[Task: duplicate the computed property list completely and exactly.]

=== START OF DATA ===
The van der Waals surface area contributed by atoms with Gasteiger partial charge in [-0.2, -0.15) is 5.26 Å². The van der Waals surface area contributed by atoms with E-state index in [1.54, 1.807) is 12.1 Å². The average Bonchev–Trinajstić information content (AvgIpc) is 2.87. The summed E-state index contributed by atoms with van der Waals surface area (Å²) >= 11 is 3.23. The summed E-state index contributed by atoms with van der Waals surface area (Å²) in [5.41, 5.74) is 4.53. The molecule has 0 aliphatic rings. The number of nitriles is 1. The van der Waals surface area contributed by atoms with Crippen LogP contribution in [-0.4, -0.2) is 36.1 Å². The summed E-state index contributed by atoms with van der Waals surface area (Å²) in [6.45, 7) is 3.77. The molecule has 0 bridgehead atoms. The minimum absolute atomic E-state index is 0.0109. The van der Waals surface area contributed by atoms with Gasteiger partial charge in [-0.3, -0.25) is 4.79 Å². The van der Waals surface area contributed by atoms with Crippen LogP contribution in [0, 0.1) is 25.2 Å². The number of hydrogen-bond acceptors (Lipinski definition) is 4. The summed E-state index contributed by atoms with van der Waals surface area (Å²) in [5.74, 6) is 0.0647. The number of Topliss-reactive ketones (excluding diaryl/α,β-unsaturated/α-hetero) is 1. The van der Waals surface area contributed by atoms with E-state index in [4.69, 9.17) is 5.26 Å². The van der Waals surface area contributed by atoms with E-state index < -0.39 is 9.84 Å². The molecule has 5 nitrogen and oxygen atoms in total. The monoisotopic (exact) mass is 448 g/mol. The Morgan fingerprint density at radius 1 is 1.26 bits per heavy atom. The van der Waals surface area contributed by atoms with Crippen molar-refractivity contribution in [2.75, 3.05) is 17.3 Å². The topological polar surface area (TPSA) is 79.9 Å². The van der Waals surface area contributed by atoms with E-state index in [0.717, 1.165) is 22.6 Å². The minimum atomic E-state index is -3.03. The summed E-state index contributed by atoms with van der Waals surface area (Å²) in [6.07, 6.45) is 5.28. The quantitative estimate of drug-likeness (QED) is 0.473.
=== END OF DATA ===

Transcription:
The van der Waals surface area contributed by atoms with Gasteiger partial charge in [-0.2, -0.15) is 5.26 Å². The van der Waals surface area contributed by atoms with E-state index in [1.54, 1.807) is 12.1 Å². The average Bonchev–Trinajstić information content (AvgIpc) is 2.87. The summed E-state index contributed by atoms with van der Waals surface area (Å²) >= 11 is 3.23. The summed E-state index contributed by atoms with van der Waals surface area (Å²) in [5.41, 5.74) is 4.53. The molecule has 0 aliphatic rings. The number of nitriles is 1. The van der Waals surface area contributed by atoms with Crippen LogP contribution in [-0.4, -0.2) is 36.1 Å². The summed E-state index contributed by atoms with van der Waals surface area (Å²) in [6.45, 7) is 3.77. The molecule has 0 bridgehead atoms. The minimum absolute atomic E-state index is 0.0109. The van der Waals surface area contributed by atoms with Gasteiger partial charge in [-0.3, -0.25) is 4.79 Å². The van der Waals surface area contributed by atoms with Crippen LogP contribution in [0, 0.1) is 25.2 Å². The number of hydrogen-bond acceptors (Lipinski definition) is 4. The summed E-state index contributed by atoms with van der Waals surface area (Å²) in [5.74, 6) is 0.0647. The number of Topliss-reactive ketones (excluding diaryl/α,β-unsaturated/α-hetero) is 1. The van der Waals surface area contributed by atoms with E-state index in [4.69, 9.17) is 5.26 Å². The van der Waals surface area contributed by atoms with E-state index < -0.39 is 9.84 Å². The molecule has 5 nitrogen and oxygen atoms in total. The monoisotopic (exact) mass is 448 g/mol. The Morgan fingerprint density at radius 1 is 1.26 bits per heavy atom. The van der Waals surface area contributed by atoms with Crippen molar-refractivity contribution in [2.75, 3.05) is 17.3 Å². The topological polar surface area (TPSA) is 79.9 Å². The van der Waals surface area contributed by atoms with E-state index in [0.717, 1.165) is 22.6 Å². The minimum atomic E-state index is -3.03. The summed E-state index contributed by atoms with van der Waals surface area (Å²) in [6.07, 6.45) is 5.28. The quantitative estimate of drug-likeness (QED) is 0.473.